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Is Coca-Cola Now for Sale in North Korea?

Is Coca-Cola Now for Sale in North Korea?


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A YouTube video has many wondering whether the quintessential American soda has crossed the North Korean border

Coca-Cola in North Korea? It just might be: New footage of diners being served Coke in a restaurant has the world buzzing about whether the highly secretive nation has allowed one American conglomerate in.

The video isn't that revealing: The Telegraph reports that it's a video of tourists being served at a pizza restaurant in Pyongyang, where they were served two American favorites: pizza and Coke. The restaurant, supposedly a venture between North Korea and Italy, says that the iconic red-and-white drink is actually "Italian coke." So no one really knows what's exactly in that cup.

However, Coke in North Korea may not be all that new: defectors from the country told the Agence France-Presse news agency that Coca-Cola was popping up in stores in 1989, after the 13th World Festival of Youth and Students in Pyongyang, and that Coke shipments from China began appearing in 2002.

The company has responded and said that any Coca-Cola products in North Korea would have come from "unauthorized third parties," and that the company doesn't do business with North Korea. If North Korea really does have citizens guzzling Coke, that means there's only one country left not drinking Coke: Cuba. Coca-Cola recently announced it would begin selling again in Myanmar this summer after trade restrictions were lifted, reports the LA Times.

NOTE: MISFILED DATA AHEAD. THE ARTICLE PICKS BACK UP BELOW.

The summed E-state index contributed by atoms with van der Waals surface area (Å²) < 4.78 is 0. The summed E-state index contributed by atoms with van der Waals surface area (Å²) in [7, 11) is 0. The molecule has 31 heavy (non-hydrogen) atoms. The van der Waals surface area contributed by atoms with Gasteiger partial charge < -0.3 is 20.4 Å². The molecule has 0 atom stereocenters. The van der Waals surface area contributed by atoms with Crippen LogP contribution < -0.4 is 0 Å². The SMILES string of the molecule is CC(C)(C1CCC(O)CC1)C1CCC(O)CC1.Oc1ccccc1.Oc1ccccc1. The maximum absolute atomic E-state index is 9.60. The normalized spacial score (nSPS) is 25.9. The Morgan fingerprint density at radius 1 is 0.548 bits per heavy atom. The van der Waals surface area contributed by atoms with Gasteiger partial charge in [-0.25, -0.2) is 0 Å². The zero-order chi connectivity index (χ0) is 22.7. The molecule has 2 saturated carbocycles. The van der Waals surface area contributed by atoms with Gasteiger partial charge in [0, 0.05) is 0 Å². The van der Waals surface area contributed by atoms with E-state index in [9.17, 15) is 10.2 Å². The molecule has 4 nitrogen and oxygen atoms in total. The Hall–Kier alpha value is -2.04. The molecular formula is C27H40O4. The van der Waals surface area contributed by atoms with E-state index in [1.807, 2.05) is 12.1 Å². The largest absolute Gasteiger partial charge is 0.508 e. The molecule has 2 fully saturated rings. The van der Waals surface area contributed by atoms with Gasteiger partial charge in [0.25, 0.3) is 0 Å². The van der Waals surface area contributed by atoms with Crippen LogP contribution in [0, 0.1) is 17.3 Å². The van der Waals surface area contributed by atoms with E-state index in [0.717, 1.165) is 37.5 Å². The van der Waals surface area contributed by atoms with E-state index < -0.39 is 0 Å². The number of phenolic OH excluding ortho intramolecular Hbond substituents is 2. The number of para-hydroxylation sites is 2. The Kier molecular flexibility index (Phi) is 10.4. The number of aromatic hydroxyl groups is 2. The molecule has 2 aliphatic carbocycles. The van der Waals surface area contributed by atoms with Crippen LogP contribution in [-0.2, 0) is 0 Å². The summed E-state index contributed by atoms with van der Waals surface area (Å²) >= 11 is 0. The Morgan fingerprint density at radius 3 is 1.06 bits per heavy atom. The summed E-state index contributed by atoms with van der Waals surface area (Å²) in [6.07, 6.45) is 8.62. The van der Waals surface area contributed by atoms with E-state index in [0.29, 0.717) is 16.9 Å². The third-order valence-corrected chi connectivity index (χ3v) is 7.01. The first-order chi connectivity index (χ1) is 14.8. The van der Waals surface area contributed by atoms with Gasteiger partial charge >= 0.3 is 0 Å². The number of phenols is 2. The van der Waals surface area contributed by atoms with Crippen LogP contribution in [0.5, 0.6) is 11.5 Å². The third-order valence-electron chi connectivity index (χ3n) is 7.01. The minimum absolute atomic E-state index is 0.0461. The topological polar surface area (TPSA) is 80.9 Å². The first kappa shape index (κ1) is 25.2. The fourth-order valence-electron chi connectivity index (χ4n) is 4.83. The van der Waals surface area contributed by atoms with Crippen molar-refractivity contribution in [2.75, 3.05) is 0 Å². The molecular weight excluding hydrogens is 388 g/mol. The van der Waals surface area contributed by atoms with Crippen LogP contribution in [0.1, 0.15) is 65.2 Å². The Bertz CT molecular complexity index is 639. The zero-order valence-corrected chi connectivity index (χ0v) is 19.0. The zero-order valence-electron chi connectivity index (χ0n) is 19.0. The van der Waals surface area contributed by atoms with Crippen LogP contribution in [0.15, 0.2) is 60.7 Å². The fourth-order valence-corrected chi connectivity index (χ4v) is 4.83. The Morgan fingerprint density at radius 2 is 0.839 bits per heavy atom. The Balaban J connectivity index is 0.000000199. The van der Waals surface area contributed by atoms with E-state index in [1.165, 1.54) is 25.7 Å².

Coca-Cola

Coca-Cola, or Coke, is a carbonated soft drink manufactured by The Coca-Cola Company. Originally marketed as a temperance drink and intended as a patent medicine, it was invented in the late 19th century by John Stith Pemberton and was bought out by businessman Asa Griggs Candler, whose marketing tactics led Coca-Cola to its dominance of the world soft-drink market throughout the 20th century. [1] The drink's name refers to two of its original ingredients: coca leaves, and kola nuts (a source of caffeine). The current formula of Coca-Cola remains a trade secret however, a variety of reported recipes and experimental recreations have been published.